Jamaicans hoping to visit the United States wait outside the United States Embassy on Old Hope Road in St Andrew. – File
By Corey Robinson–
It appears that most Jamaicans would turn down the chance to migrate despite the many problems facing the country, with a little more than 30 per cent saying they would pack up and leave today if given the chance.
A recently concluded national survey has revealed that despite the tough economic conditions, the high levels of crime and corruption, and several other problems, just over six in every 10 Jamaicans would not leave if they had the chance to migrate today.
For those who would leave, the United States, Canada, the United Kingdom, and the Cayman Islands are the countries of choice.
That’s according to an islandwide poll commissioned by the Jamaica National Building Society and conducted by Bill Johnson Survey Limited between December 7 and 15, 2013. The poll used a sample size of 1,008 Jamaicans age 18 years and older.
According to the findings, 62 per cent of respondents would not leave the ‘Land of Wood and Water’ to take up residence abroad, while 36 per cent of respondents said they would leave today if possible. Only two per cent were flat-footed, vacillating between the two options.
“That’s fantastic. If I were there and I were a part of that survey, I would be in that 62 per cent,” declared Irwin Claire, managing director of the Caribbean Immigrant Services, based in Jamaica, Queens, New York, after it was pointed out that 43 per cent of those who said they would leave Jamaica chose the United States (US) as their preferred country of relocation.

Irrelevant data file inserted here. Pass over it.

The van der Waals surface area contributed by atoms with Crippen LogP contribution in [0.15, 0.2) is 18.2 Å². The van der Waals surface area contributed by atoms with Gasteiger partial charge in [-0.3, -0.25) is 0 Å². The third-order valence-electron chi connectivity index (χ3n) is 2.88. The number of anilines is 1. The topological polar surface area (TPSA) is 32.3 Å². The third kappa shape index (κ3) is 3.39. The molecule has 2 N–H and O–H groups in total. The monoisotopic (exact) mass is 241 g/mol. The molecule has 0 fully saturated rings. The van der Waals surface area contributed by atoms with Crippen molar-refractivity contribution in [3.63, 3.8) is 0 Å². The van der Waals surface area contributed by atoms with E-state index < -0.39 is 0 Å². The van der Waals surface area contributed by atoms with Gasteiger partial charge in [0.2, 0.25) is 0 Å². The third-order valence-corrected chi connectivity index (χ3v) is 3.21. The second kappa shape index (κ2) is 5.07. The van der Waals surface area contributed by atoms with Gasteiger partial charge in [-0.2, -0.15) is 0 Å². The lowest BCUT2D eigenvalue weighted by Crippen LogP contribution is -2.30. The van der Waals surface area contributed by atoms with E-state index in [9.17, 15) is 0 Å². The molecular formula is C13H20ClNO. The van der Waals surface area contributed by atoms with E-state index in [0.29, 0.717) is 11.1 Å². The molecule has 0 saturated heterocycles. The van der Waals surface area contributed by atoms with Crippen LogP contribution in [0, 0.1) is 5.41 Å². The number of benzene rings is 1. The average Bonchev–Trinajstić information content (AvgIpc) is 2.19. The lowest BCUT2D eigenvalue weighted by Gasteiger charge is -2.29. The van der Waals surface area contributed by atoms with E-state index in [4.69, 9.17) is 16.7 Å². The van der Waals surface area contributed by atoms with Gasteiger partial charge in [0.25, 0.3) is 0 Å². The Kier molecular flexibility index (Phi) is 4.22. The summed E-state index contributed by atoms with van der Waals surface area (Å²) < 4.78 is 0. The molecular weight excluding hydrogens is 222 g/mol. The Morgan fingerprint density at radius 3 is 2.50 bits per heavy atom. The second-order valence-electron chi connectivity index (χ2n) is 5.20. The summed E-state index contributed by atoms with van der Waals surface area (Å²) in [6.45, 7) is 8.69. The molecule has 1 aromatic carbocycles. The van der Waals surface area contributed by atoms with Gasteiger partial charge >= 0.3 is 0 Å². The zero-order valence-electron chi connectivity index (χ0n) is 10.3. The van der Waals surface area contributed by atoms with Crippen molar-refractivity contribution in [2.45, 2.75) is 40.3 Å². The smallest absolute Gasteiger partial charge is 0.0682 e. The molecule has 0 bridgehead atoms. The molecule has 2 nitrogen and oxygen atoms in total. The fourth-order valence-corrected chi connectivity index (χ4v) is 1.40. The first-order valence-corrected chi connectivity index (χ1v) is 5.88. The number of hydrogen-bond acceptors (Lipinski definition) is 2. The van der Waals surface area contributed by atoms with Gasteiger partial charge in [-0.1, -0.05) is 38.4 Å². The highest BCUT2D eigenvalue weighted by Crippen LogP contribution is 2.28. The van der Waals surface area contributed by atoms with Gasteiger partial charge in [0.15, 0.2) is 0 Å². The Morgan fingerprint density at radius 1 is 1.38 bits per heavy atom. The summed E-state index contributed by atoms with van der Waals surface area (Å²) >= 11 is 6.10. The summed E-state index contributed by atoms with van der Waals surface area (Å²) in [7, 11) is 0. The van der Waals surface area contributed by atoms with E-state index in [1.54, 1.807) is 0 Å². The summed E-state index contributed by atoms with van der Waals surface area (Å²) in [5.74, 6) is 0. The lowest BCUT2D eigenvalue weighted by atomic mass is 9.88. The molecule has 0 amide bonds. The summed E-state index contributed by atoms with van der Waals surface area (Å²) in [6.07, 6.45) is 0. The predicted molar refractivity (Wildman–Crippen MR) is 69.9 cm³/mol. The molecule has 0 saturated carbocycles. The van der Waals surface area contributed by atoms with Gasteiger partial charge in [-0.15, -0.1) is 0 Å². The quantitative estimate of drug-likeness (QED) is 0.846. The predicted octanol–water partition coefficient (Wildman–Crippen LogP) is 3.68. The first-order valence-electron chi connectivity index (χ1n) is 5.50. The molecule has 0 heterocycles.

“The harsh economic conditions in the US make it difficult for even those who were born here, and then there are also social and other challenges that have an impact on people,” noted Claire.
He argued that it is more pragmatic for young Jamaicans pursuing educational goals to migrate to the US than for older Jamaicans seeking to do the same.
“The standard of living is better here, but the quality of life – except for crime and violence – is better there,” he said.
With the survey also showing that most Jamaicans believe their personal economic situation has worsened in the past year and fear that it will be even worse this year, economic factors were blamed for making many want to seek out better shores.
Twenty-two per cent of those who said they would leave explained that they would do so in search of a better life and for better employment opportunities.
Jamaica’s bad economic state is the reason 12 per cent of the people would leave, while nine per cent said they would leave for new exposure and experiences.
The study found that five per cent of respondents had lost all hope in Jamaica, but only four per cent were pinning such hopelessness on the nation’s bedevilling crime problem.
The latest official data for the US, Canada and the UK show that in 2011, just under 24,200 Jamaicans were issued visas for permanent residence in these countries.
However, not all of those migrants left Jamaica for those shores as some migrated to other countries.
- Education levels of those who would migrate
Less than high school28%
College, University, Graduate School43%
- Reasons for wanting to migrate centre around opportunity
For a better life22%
Better job/employment opportunities22%
J’can economy is bad12%